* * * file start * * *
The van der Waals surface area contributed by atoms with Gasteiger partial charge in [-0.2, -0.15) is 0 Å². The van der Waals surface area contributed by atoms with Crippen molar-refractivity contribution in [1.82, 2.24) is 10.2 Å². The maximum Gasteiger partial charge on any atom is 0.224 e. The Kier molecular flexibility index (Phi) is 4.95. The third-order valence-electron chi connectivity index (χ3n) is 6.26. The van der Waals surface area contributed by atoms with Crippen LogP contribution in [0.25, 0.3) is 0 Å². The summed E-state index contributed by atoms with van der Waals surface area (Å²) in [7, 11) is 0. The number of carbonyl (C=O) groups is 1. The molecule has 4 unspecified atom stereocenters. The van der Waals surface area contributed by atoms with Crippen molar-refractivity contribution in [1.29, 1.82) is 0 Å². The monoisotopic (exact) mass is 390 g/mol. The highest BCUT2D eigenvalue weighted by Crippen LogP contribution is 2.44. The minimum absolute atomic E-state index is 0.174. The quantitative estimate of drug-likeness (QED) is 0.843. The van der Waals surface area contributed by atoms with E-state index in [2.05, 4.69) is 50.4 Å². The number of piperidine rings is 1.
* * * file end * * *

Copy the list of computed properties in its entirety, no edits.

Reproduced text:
The van der Waals surface area contributed by atoms with Gasteiger partial charge in [-0.2, -0.15) is 0 Å². The van der Waals surface area contributed by atoms with Crippen molar-refractivity contribution in [1.82, 2.24) is 10.2 Å². The maximum Gasteiger partial charge on any atom is 0.224 e. The Kier molecular flexibility index (Phi) is 4.95. The third-order valence-electron chi connectivity index (χ3n) is 6.26. The van der Waals surface area contributed by atoms with Crippen LogP contribution in [0.25, 0.3) is 0 Å². The summed E-state index contributed by atoms with van der Waals surface area (Å²) in [7, 11) is 0. The number of carbonyl (C=O) groups is 1. The molecule has 4 unspecified atom stereocenters. The van der Waals surface area contributed by atoms with Crippen molar-refractivity contribution in [1.29, 1.82) is 0 Å². The monoisotopic (exact) mass is 390 g/mol. The highest BCUT2D eigenvalue weighted by Crippen LogP contribution is 2.44. The minimum absolute atomic E-state index is 0.174. The quantitative estimate of drug-likeness (QED) is 0.843. The van der Waals surface area contributed by atoms with E-state index in [2.05, 4.69) is 50.4 Å². The number of piperidine rings is 1.